This article is part two of a three part series on revenue management. Here is part one.
While social media is commonly integrated into hotel operations, it is often overlooked for its value to revenue management. Increased online reputation has been shown to drive rates and occupancy, said Sanjay Nagalia, COO at IDeaS. “Understanding how your pricing and online reputation compare against your competitors can be leveraged when pricing your rooms to capitalize on your relative market position,” he said. “If you do not have the tools to react to changes in demand or within the market, you will miss out on opportunities to capture more revenue.”
Being able to collect data from mobile is immensely important because the information can be collected in virtually real-time, said Jason Bryant, CEO of Nor1. “It allows revenue managers to make real-time decisions for the guest,” he said.
With that real-time merchandising and pricing information available, it enables a real-time dialog with the consumer through mobile, Bryant said. “You can easily measure the guest experience by converting that into revenue—but you have to be careful on what you’re measuring—you should be measuring that ancillary revenue.”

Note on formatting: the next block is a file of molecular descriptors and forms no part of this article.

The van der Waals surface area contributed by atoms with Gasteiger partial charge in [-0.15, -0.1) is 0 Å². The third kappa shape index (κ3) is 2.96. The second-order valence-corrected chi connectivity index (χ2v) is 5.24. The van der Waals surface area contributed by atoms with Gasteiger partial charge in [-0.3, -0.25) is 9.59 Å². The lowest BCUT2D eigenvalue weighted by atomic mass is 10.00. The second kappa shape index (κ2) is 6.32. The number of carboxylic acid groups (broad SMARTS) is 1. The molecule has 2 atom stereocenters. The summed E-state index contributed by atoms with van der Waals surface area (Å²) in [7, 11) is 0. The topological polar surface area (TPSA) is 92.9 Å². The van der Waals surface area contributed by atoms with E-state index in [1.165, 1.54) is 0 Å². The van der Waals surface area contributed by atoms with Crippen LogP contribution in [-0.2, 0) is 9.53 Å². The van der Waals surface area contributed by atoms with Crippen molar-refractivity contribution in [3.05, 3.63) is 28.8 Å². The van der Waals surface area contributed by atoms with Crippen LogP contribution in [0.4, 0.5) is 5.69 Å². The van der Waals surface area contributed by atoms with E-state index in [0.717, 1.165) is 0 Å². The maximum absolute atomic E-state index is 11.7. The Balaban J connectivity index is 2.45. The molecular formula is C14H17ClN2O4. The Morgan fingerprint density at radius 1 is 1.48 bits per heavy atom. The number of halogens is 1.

Hoteliers should explore opportunities to integrate social media into their pricing decisions to understand where there are opportunities to drive incremental revenue. “But you have to be selective; data is good but you have to have the tools to consume it to make informed decisions that derive measurable value,” Nagalia said.
Bryant encourages hoteliers to make sure their mobile partners know how to develop the easy-to-interact-with mobile that guests want. “This is the way the guest wants to communicate but you have to be smart about how to communicate with them,” he said.
The mobile experience should be quick and easily relevant. Guests don’t want to sit on a site that takes too long to load, Bryant said.
Revenue managers might not want to hear it but not all things mobile can be measured using a quantifiable metric. The style and feeling of mobile can effect the impression of mobile messaging. Many experts agree that a “less is more” criteria can have the most impact.